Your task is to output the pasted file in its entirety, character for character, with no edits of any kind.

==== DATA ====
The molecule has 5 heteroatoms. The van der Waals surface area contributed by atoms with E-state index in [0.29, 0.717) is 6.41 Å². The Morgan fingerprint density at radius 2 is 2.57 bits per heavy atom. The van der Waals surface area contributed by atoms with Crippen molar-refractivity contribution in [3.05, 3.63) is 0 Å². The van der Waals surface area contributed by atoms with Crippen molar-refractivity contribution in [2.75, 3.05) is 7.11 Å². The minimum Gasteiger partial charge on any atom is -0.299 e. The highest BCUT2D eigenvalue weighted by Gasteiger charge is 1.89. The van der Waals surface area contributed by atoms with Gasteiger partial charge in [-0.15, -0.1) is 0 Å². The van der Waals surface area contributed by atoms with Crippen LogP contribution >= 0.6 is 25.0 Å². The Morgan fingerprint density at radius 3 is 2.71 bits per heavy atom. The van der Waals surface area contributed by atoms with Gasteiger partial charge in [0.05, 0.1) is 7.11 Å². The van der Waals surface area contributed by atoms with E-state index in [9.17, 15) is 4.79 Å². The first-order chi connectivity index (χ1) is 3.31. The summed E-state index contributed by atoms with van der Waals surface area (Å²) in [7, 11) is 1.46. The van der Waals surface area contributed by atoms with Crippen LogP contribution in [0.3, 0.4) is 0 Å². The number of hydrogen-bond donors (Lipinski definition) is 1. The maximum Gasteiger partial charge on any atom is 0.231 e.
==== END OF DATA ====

The molecule has 5 heteroatoms. The van der Waals surface area contributed by atoms with E-state index in [0.29, 0.717) is 6.41 Å². The Morgan fingerprint density at radius 2 is 2.57 bits per heavy atom. The van der Waals surface area contributed by atoms with Crippen molar-refractivity contribution in [3.05, 3.63) is 0 Å². The van der Waals surface area contributed by atoms with Crippen molar-refractivity contribution in [2.75, 3.05) is 7.11 Å². The minimum Gasteiger partial charge on any atom is -0.299 e. The highest BCUT2D eigenvalue weighted by Gasteiger charge is 1.89. The van der Waals surface area contributed by atoms with Gasteiger partial charge in [-0.15, -0.1) is 0 Å². The van der Waals surface area contributed by atoms with Crippen LogP contribution >= 0.6 is 25.0 Å². The Morgan fingerprint density at radius 3 is 2.71 bits per heavy atom. The van der Waals surface area contributed by atoms with Gasteiger partial charge in [0.05, 0.1) is 7.11 Å². The van der Waals surface area contributed by atoms with E-state index in [9.17, 15) is 4.79 Å². The first-order chi connectivity index (χ1) is 3.31. The summed E-state index contributed by atoms with van der Waals surface area (Å²) in [7, 11) is 1.46. The van der Waals surface area contributed by atoms with Crippen LogP contribution in [0.3, 0.4) is 0 Å². The number of hydrogen-bond donors (Lipinski definition) is 1. The maximum Gasteiger partial charge on any atom is 0.231 e.